SCF Waxler Marine, LLC v. Aris T M/V

Filing 154

ORDER AND REASONS. The Court finds that the drafts of the NOBRA Pilot Incident Report at issue here are protected by the attorney-client privilege and the disclosure of the final draft of the Report does not result in a waiver of the privilege. Accordingly, the Motion to Compel is DENIED. Signed by Magistrate Judge Janis van Meerveld. (Reference: ALL CASES)(gec)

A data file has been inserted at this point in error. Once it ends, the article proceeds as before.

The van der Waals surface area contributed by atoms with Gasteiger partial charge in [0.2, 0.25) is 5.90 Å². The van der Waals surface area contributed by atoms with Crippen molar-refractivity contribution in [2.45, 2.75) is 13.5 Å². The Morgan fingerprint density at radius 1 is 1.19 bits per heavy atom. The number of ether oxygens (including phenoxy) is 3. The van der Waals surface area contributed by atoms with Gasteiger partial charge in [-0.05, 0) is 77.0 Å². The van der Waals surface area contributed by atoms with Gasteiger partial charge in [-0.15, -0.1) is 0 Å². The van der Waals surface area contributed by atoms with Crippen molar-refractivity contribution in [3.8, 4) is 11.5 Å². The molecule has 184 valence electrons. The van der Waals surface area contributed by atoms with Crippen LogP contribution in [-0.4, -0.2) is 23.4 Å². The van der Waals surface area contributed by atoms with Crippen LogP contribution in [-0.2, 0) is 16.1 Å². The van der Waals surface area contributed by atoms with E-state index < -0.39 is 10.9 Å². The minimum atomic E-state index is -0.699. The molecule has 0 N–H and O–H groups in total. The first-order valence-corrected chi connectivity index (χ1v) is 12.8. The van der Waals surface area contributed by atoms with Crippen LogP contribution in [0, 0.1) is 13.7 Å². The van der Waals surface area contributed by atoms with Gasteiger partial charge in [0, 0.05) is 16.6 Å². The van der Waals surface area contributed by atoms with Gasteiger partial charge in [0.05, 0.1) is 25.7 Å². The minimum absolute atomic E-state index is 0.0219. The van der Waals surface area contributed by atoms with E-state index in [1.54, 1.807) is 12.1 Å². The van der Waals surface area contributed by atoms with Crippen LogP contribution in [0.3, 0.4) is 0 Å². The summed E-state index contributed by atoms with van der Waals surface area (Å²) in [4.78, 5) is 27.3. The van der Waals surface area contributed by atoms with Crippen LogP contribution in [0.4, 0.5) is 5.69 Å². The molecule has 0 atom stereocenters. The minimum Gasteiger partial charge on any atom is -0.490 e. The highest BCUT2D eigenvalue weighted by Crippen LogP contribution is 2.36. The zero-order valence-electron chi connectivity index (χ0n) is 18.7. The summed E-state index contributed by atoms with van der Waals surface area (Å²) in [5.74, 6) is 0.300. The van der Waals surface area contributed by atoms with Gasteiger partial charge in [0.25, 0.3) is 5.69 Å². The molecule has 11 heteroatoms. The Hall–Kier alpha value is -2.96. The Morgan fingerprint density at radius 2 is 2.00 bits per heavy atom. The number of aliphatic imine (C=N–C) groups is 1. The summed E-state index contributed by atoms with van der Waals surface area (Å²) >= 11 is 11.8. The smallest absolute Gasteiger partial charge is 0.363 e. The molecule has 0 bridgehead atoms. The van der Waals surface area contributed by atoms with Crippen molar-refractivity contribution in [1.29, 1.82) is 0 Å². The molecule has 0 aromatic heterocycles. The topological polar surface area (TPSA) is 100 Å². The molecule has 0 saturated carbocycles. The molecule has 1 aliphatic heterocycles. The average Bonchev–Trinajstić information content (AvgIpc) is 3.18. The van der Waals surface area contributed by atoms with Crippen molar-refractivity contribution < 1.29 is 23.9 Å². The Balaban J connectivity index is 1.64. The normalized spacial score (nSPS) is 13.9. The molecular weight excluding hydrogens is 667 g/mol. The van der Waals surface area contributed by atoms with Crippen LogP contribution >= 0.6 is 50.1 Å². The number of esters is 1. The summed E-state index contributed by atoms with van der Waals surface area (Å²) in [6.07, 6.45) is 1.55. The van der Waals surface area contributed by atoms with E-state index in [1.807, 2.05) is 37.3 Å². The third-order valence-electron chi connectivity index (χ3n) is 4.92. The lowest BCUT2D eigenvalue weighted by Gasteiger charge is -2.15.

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UNITED STATES DISTRICT COURT EASTERN DISTRICT OF LOUISIANA SCF WAXLER MARINE LLC, VERSUS M/V ARIS T ET AL. ************************************ * * * * * * * * CIVIL ACTION NO. 16-902 C/W 16-959, 16-1022, 16-1060, 16-1134, 16-1614 SECTION: “A”(1) APPLIES TO: ALL CASES ORDER AND REASONS Before the Court is the Motion to Compel filed by Genesis Marine, LLC of Delaware (“Genesis”) (Rec. Doc. 129). For the following reasons, the Motion is DENIED. Background This case involves a northbound ship, the M/V ARIS T, that allided with various facilities and vessels near mile 123 of the lower Mississippi River. Genesis, the movant here, is the owner and operator of the towing vessel ELIZABETH M. ROBINSON. It submits that the ARIS T and a third vessel, the LORETTA CENAC, alone and/or combined, are responsible for the incident. (Genesis Answer and Third-Party Complaint, Rec. Doc. 42). Genesis notes that one issue in this case is that the ARIS T continued to navigate northbound at full maneuvering speed at all times prior to the first impact. The parties recently deposed Michael Leone, the pilot of the ARIS T, and asked him where he expected the LORETTA CENAC to be based on radio calls and his experience maneuvering. Leone replied: Well, I assumed that the [ELIZABETH] ROBINSON was going in on the right descending bank. She was going to be well on the right descending bank, west bank, if you will; that the LORETTA [CENAC] would probably be in the middle of the river at that point; and I would have my side of the river. (Rec. Doc. 129-2, at 21). Pilot Leone testified several times that he assumed that the ELIZABETH ROBINSON was going in on the right descending bank and backing and stopping into Bayou 1 Fleet. He explained “[t]hat was her intentions. That’s what she stated, she was going to be stopping, backing in there.” Id. at 22. Genesis describes this testimony as Leone’s “‘assumption’ factual version.” Genesis obtained the New Orleans Baton Rouge Steamship Pilots Association (“NOBRA”) Pilot Incident Report that was signed by Michael Leone and provided to the NOBRA Board of Examiners. This NOBRA Pilot Incident Report includes a narrative description of the event. Leone declared that: [R]adio contact was made on Ch 67 with the Elizabeth M. Robinson (a downbound tow pushing three barges, strung out) wherein the Elizabeth M. Robinson proposed to meet Capt. Leone on the east bank in the deep water channel, as is customary. The Elizabeth M. Robinson advised he was heading for a Bayou Fleet located just downriver; therefore, the Elizabeth M. Robinson would be slowing down and backing into Bayou Fleet. The Elizabeth M. Robinson also stated that the Loretta Cenac (a small tow) was astern of the Elizabeth M. Robinson, and that the Loretta Cenac and the Elizabeth M. Robinson had an agreement for the Loretta Cenac to overtake the Elizabeth M. Robinson on two (2) whistles, wherein the Elizabeth M. Robinson would be favoring the west bank. (Rec. Doc. 129-2, at 10). In addition to this statement, Genesis obtained the Marine Accident Brief published by the National Transportation and Shipping Board (“NTSB”). Genesis insists that none of the records reference the “assumption” version of events as Pilot Leone testified. 1 At Pilot Leone’s deposition, he also testified that he prepared a handwritten statement prior to the typewritten statement that was included in the NOBRA Pilot Incident Report and elsewhere. Leone stated that he “wrote everything out” and then provided the document to his attorney. 1 At oral argument, counsel for Genesis insisted that the “assumption” version of events came as a complete surprise. Counsel argued that Genesis is entitled to determine whether Leone ever provided the “assumption” version to his counsel (for example, by suggesting changes to counsel’s draft). The deposition testimony indicates that Leone’s assumptions were based on statements from the ELIZABETH ROBINSON, which is consistent with the NOBRA Report’s explanation of what the ELIZABETH ROBINSON advised. Thus, the Court is not convinced that the testimony differs drastically, if at all, from the Report. Even if the testimony and Report were inconsistent, however, it would not change this Court’s privilege analysis. Only the work product privilege provides an exception where there is an extraordinary need for the protected materials. 2 Genesis seeks to determine whether the “assumption” version of the events is corroborated or contradicted by the handwritten statement, which Genesis describes as “contemporaneous.” Genesis subpoenaed Leone and requested “all statements prepared by you or on your behalf regarding the January 31, 2016 ARIS T incident including but not limited to the handwritten statement referenced by you in your deposition on April 11, 2017.” 2 (Rec. Doc. 129-2, at 1). Leone’s counsel responded with objections, asserting that “any statements by Capt. Leone were prepared at my direction and were provided to me as attorney for Capt. Leone for the purpose of seeking legal advice.” Genesis filed the present motion to compel, arguing that the statements are not protected by the attorney client privilege because 1) they are merely factual recitations, which are not entitled to protection and 2) even if they were privileged, Leone waived the privilege because the statements were relied upon heavily to produce the typewritten NOBRA Pilot Incident Report that was produced to the U.S. Coast Guard, the NTSB, the NOBRA Board of Examiners, and to Genesis in response to a subpoena. Leone has made an appearance in the matter for the purposes of opposing the Motion. The Court ordered that Leone submit the documents at issue for in camera review, which Leone has done. The in camera Review As a preliminary matter, the Court wishes to clear up some confusion about what documents do, and do not, exist. Given Leone’s statements at his deposition, Genesis understandably believed that there is a contemporaneous handwritten statement prepared by Leone, one where he “wrote everything out” and submitted it to his attorney. However, the documents produced for in camera inspection and Leone’s counsel’s description of the sequence of events leading to the typed NOBRA Pilot Incident Report reflect that in his deposition, Leone 2 The Court has pulled this language from the objections that Pilot Leone’s counsel sent to Genesis. It does not appear that Genesis has included a copy of the subpoena at issue here with its submission to the Court. 3 was either mistaken in his recollection of what he prepared or revised more than a year previously, or inartful in describing the documents he created or completed and his role in preparing or revising them. The confusion caused by his testimony was likely compounded by Leone’s counsel’s objections, asserting that “any statements by Capt. Leone were prepared at my direction and were provided to me as attorney for Capt. Leone for the purpose of seeking legal advice.” And that “[a]s such, Capt. Leone’s handwritten statement is protected by the attorney-client privilege . . . .” (R. Doc. 129-2, at 1-2). To the extent his deposition testimony suggested he handwrote a narrative, no statement of the sort Leone suggested he prepared was included for in camera inspection. Leone’s counsel represented at oral argument that he has discussed this with Leone and no such document exists. According to Leone’s counsel, Leone did not provide him with any documents prepared in advance of meeting with counsel. At the initial meeting between counsel and Leone, Leone completed by hand the first page and a half of the NOBRA Pilot Incident Report, ending with the category “Damages.” That document is essentially a questionnaire, consisting of check boxes and fill in the blanks. Several questions prompt short answers. This is the only document which Leone substantially created or completed. Following a discussion with Leone, counsel advises that he prepared a typed draft of the NOBRA Pilot Incident Report including a Description of Events. Counsel then emailed the draft to Leone for review and comments/corrections. Leone then handwrote in notes, questions, and changes to the narrative and returned the draft to counsel. At oral argument, Leone’s counsel explained that he would have discussed the notes with Leone over the phone as they worked towards the final draft. Other than Leone’s signature which appears on the NOBRA Pilot Incident Report, there are no other documents containing Leone’s handwriting under review. 4 Law and Analysis “[T]he attorney-client privilege protects communications made in confidence by a client to his lawyer for the purpose of obtaining legal advice.” Hodges, Grant & Kaufmann v. U.S. Gov't, Dep't of the Treasury, I.R.S., 768 F.2d 719, 720 (5th Cir. 1985). The purpose of the privilege: is to encourage full and frank communication between attorneys and their clients and thereby promote broader public interests in the observance of law and administration of justice. The privilege recognizes that sound legal advice or advocacy serves public ends and that such advice or advocacy depends upon the lawyer's being fully informed by the client. Upjohn Co. v. United States, 449 U.S. 383, 389 (1981). Communications by the lawyer to the client are protected “if they would tend to disclose the client’s confidential communications.” Hodges, 768 F.2d at 720. “The burden of demonstrating the applicability of the privilege rests on the party who invokes it.” Id. Genesis argues that the documents at issue here are not protected by the attorney client privilege because they are purely factual in nature. Genesis points to the well-known principle that the attorney-client privilege “only protects disclosure of communications; it does not protect disclosure of the underlying facts by those who communicated with the attorney.” Upjohn, 449 U.S. at 395. But, Genesis omits the Supreme Court’s instructions later in the same paragraph: A fact is one thing and a communication concerning that fact is an entirely different thing. The client cannot be compelled to answer the question, ‘What did you say or write to the attorney?’ but may not refuse to disclose any relevant fact within his knowledge merely because he incorporated a statement of such fact into his communication with his attorney. Id. (quoting City of Philadelphia, Pa. v. Westinghouse Elec. Corp., 205 F. Supp. 830, 831 (E.D. Pa. 1962)) (emphasis added). In Upjohn, for example, the company’s attorney had asked employees to fill out questionnaires for purposes of an investigation of “possibly illegal” payments to foreign governments, to maintain the questionnaires confidentially, and to return them directly 5 to counsel. Id. at 386. The Supreme Court noted that the Government could question the employees, but the fact that it might be easier to simply subpoena the questionnaires and notes taken by the company’s attorney was not sufficient to overcome the attorney-client privilege. Id. at 396. Genesis misses the point when it repeatedly argues that the attorney-client privilege does not apply to recitations of fact. As Upjohn makes clear, it is the underlying facts that are not protected by the attorney-client privilege. When the client recites facts to his attorney in the course of obtaining legal advice, that particular recitation is shielded from discovery. Moreover, just because a factual statement is ultimately disclosed to the public, this does not mean that all drafts of the factual statement automatically lose any privilege that is attached to them. Natta v. Hogan, 392 F.2d 686, 692 (10th Cir. 1968) (“The situation is like that where a client gives general information to his lawyer so that the lawyer may prepare a complaint in any ordinary civil action. The fact that some of the information is thus publicly disclosed does not waive the privilege.”); Buford v. Holladay, 133 F.R.D. 487, 492 (S.D. Miss. 1990) (holding that the ultimate publication of Attorney General Opinions did not waive the privilege as to the communications leading up to the creation of the Opinions). Often, drafts of a document exchanged between an attorney and client will reflect the client’s request for advice regarding how to present the facts and the attorney’s advice in response. Ideal Electric Company v. Flowserve Corporation, 230 F.R.D. 603, 605 (D. Nev. 2005) (“Drafts often contain attorney’s and client’s mental impressions, strategies, and either solicit or provide legal advice.”). Such drafts are protected by the attorney client privilege. Total E & P USA Inc. v. Kerr-McGee Oil & Gas Corp., No. CIV.A. 09-6644, 2014 WL 3385130, at *4 (E.D. La. July 10, 2014) (holding that redacted draft affidavits were protected by the attorney client privilege); United States v. N.Y. Metro. Transp. Auth., No. 03CV02139-SLT-MDG, 2006 WL 3833120, at *2 (E.D.N.Y. Dec. 29, 2006) (holding that draft 6 uniform policy bulletins “need not be produced since they are draft documents that were submitted to attorneys for the purpose of obtaining legal advice”); Ideal Electric Company, 230 F.R.D. at 605 (holding that draft affidavits were protected from disclosure by the attorney-client privilege); Long v. Anderson Univ., 204 F.R.D. 129, 135 (S.D. Ind. 2001) (holding draft answer to a complaint was privileged); Apex Mun. Fund v. N-Grp. Sec., 841 F. Supp. 1423, 1428 (S.D. Tex. 1993) (“[P]reliminary drafts of documents and communications made between attorney and client during the drafting process are privileged.”); Allegheny Ludlum Corp. v. Nippon Steel Corp., No. CIV. A. 89-5940, 1991 WL 61144, at *5 (E.D. Pa. Apr. 15, 1991) (holding that a draft patent application was privileged because the draft was not intended to be publicly transmitted and contained a communication within the attorney-client relationship for the purposes of rendering a confidential opinion). As the Buford court explained: The mere fact that the end product of an attorney-client relationship is a document that becomes part of the public record does not per se waive the privilege as to all communications that occurred prior to the publication of that document. If the Court were to accept Plaintiffs' reasoning on this point, the ultimate conclusion would be that the mere filing of a complaint or an answer abrogates the privilege as to all communications between an attorney and his client which occurred prior to the filing of such a document. The result of such a standard would be the near total destruction of the attorney-client privilege. 133 F.R.D. at 492. For example, a district court in the District of Nevada considered a situation very similar to that presented by this case regarding the discovery of drafts of an affidavit prepared in consultation with counsel. In Ideal Electric Company v. Flowserve Corporation, Flowserve Corporation (“Flowserve”) sought to compel production of drafts of an affidavit signed by an employee of Lake Mead Constructors (“LMC”). 230 F.R.D. at 605. Flowserve argued that the employee had recanted portions of his affidavit testimony and that it was entitled to discover earlier drafts of the affidavit. Id. The employee had reviewed an initial draft of the affidavit, made 7 comments and adjustments, and returned it to counsel. Id. at 607. Flowserve argued that the draft affidavits were not protected by the attorney-client privilege because they related to facts that were ultimately disclosed to the Court in the final affidavit. Id. 606-07. LMC countered that “the drafts contain confidential communications that discuss the theory of the case and represent counsel’s thought process regarding which facts are or are not relevant, as well as counsel and client’s decision-making process regarding how best to present those facts.” Id. at 607-08. After an in camera review, the magistrate judge found the drafts were protected by the attorney-client privilege because they contained communications “with respect to how the facts should be presented” and such communications “were not intended to be submitted to the court.” Id. at 608. The district court affirmed. Id. at 610. In so doing the district court explained that: the purpose of the attorney-client privilege is to foster openness between attorney and client to enable the attorney to give the most well-informed legal advice to the client. Accepting Flowserve's argument would frustrate the purpose of the privilege, by stifling the attorney's ability to advise the client at the time when the attorney's advice is most useful—i.e., before the client takes an action that could ultimately lead to a costly dispute in the courts. Thus, this Court concludes that attorney-client privilege protects the draft affidavits of [the employee]. Id. 3 The district court also rejected Flowserve’s invitation to redact those portions of the drafts containing privileged information. Id. at 610. The court explained that this would not be possible because “[t]he drafts are only useful to Flowserve to the extent they contain information that is additional or different to the final affidavit that Flowserve has already received,” but “to the extent that these drafts are different, these differences are protected by the attorney client privilege and 3 Similar considerations motivated the amendment of the Federal Rules of Civil Procedure to explicitly protect attorney-expert communications and draft expert reports. The committee observed that without such protection, “attorneys often feel compelled to adopt a guarded attitude toward their interaction with testifying experts that impedes effective communication, and experts adopt strategies that protect against discovery but also interfere with their work.” Fed. R. Civ. Proc. 26 advisory committee’s notes to 2010 amendment. 8 the work product privilege.” Id. This is similarly true here. Genesis now knows that contrary to what he suggested in his deposition, Leone did not appear at his counsel’s office with a contemporaneous written statement of events. Rather, it has been firmly established through in camera review and oral argument, that the first narrative of the accident was prepared by the attorney based on an interview of the client, Leone. Leone then handwrote in some changes to that draft prior to it becoming a final document, which was produced to NOBRA and others. Nonetheless, Genesis continues to insist that the drafts be discoverable so it can see any changes made. As reiterated in Ideal Electric Company and as discussed further below, however, it is “these differences [that] are protected by the attorney client privilege and the work product privilege.” 4 230 F.R.D. at 610. Id. at 609. The documents that Genesis seeks to discover here are 1) the NOBRA Pilot Incident Report partially filled out by Leone (with no narrative statement) at the request of his counsel while at an in-person meeting with counsel where he sought legal advice in the aftermath of the incident at issue in this lawsuit; 2) a draft of the Report including a narrative statement prepared by counsel after his interview of Leone; and 3) Leone’s handwritten notes, questions, and changes to the Report as well as a note made by counsel. These are all drafts that were prepared and shared between Leone and his counsel. In the first, Leone communicates facts to his counsel for the purposes of obtaining advice on how to present facts regarding the incident to NOBRA. In the second, counsel conveys his strategy and advice regarding the presentation of the facts. The very presentation of the facts in the draft reveals counsel’s determination of which facts are relevant. And in the third, Leone conveys his thoughts, suggestions, and questions regarding that 4 As counsel for Genesis pointed out, Leone did not raise a work-product doctrine argument here so the Court does not address it. But the Court does note that had Leone raised the objection, the drafts here would likely be protected by the work-product doctrine as well. Further, the attorney-client privilege on its own is sufficient to protect the documents and thus, Leone’s omission of any argument based on work product does not change the result. 9 presentation. These notes were discussed by Leone and counsel over the phone, and the draft also contains at least one note by Leone’s counsel made during this discussion. Just as in Ideal Electric Company, the drafts here reflect counsel and the client’s decision making process. Even though the advice is related to the facts and includes recitations of facts and analysis of how to present the facts, this does not destroy the attorney-client privilege. Of course Leone cannot refuse to answer questions about the incident because he discussed those same facts with counsel. But the communications in which he conveyed facts regarding the incident are protected because they were communications exchanged in confidence in the course of obtaining and providing legal advice. Further, the Court finds that the ultimate disclosure of the final draft of the NOBRA Pilot Incident Report does not result in a waiver of the privilege. Just as in Ideal Electric Company, the Court finds that the drafts and notes were never intended to be made public. They were conveyed in confidence in the course of obtaining and giving legal advice. While Leone and his counsel were obviously working towards a document that would be made public, they did not intend that their drafts and analysis would be subject to disclosure. As the Court in Buford observed, the argument raised by Genesis here would result in disclosure of every draft of a pleading, brief, or affidavit that is exchanged between counsel and client merely because such drafts concern facts and the final draft is made public. At oral argument, counsel for Genesis seemed willing to live with this extraordinary result, but the Court finds that such a holding goes too far. Critically, these drafts are exactly the type of document that must be protected by the attorney-client privilege for that privilege to have any force at all. As the Supreme Court explained in Upjohn, the purpose of the privilege “is to encourage full and frank communication between attorneys and their clients and thereby promote broader public interests in the observance of law 10 and administration of justice.” 449 U.S. at 389. The client and his counsel must be free to discuss the facts so that counsel is able to provide the client with the appropriate legal advice. Whether they communicate orally or in writing, their discussion of the facts in such a context is privileged as long as those communications are made confidentially and remain confidential. Genesis relies heavily on Woodward v. Avondale Industries, Inc., where Magistrate Judge Wilkinson found that a handwritten statement prepared by the plaintiff on June 17, 1998, which she provided to her attorneys before filing her complaint with the Equal Employment Opportunity Commission (“EEOC”) in November 1998, was not protected by the attorney client privilege. No. Civ. A. 99-2771, 2000 WL 385513 (E.D. La. Apr. 14, 2000). But Woodward is not comparable to the present case. The handwritten statement at issue there was prepared by the plaintiff and then later delivered to counsel. In contrast, Leone’s writings here were prepared during Leone’s consultation with counsel. As discussed, Leone’s counsel wrote the Description of Event based on an interview with Leone; Leone then revised it as he saw fit. In Woodward, the plaintiff reviewed the handwritten statement in preparation for her deposition to refresh her recollection. There is no dispute that Leone did not review the drafts at issue here in advance of his deposition. And in Woodward, there was concern because the plaintiff had allegedly lost and then later found the contemporaneous diaries that had been used to create the handwritten statement. No such concerns are raised here. The Court finds that Woodward is inapplicable to the analysis of the documents at issue in this matter. Conclusion For the foregoing reasons, the Court finds that the drafts of the NOBRA Pilot Incident Report at issue here are protected by the attorney-client privilege and the disclosure of the final 11 draft of the Report does not result in a waiver of the privilege. Accordingly, the Motion to Compel is DENIED. New Orleans, Louisiana, this 13th day of June, 2017. Janis van Meerveld United States Magistrate Judge 12